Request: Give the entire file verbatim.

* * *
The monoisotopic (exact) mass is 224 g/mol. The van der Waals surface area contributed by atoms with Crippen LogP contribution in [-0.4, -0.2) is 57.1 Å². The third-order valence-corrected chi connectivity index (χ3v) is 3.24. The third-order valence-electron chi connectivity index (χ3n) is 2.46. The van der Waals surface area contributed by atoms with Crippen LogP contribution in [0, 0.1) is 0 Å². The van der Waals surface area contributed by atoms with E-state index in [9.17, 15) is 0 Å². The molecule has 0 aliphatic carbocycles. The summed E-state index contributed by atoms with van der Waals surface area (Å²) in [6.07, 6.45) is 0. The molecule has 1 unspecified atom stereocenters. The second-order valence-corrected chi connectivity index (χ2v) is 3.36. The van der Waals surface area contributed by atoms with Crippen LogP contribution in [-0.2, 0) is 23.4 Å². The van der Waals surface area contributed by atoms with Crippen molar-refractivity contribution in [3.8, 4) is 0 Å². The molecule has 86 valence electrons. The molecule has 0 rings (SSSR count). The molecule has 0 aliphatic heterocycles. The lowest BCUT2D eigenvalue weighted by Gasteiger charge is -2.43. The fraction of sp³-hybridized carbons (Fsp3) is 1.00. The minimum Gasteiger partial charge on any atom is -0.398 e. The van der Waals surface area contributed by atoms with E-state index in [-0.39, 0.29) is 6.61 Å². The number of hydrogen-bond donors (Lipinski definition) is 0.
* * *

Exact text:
The monoisotopic (exact) mass is 224 g/mol. The van der Waals surface area contributed by atoms with Crippen LogP contribution in [-0.4, -0.2) is 57.1 Å². The third-order valence-corrected chi connectivity index (χ3v) is 3.24. The third-order valence-electron chi connectivity index (χ3n) is 2.46. The van der Waals surface area contributed by atoms with Crippen LogP contribution in [0, 0.1) is 0 Å². The van der Waals surface area contributed by atoms with E-state index in [9.17, 15) is 0 Å². The molecule has 0 aliphatic carbocycles. The summed E-state index contributed by atoms with van der Waals surface area (Å²) in [6.07, 6.45) is 0. The molecule has 1 unspecified atom stereocenters. The second-order valence-corrected chi connectivity index (χ2v) is 3.36. The van der Waals surface area contributed by atoms with Crippen LogP contribution in [-0.2, 0) is 23.4 Å². The van der Waals surface area contributed by atoms with Crippen molar-refractivity contribution in [3.8, 4) is 0 Å². The molecule has 86 valence electrons. The molecule has 0 rings (SSSR count). The molecule has 0 aliphatic heterocycles. The lowest BCUT2D eigenvalue weighted by Gasteiger charge is -2.43. The fraction of sp³-hybridized carbons (Fsp3) is 1.00. The minimum Gasteiger partial charge on any atom is -0.398 e. The van der Waals surface area contributed by atoms with E-state index in [-0.39, 0.29) is 6.61 Å². The number of hydrogen-bond donors (Lipinski definition) is 0.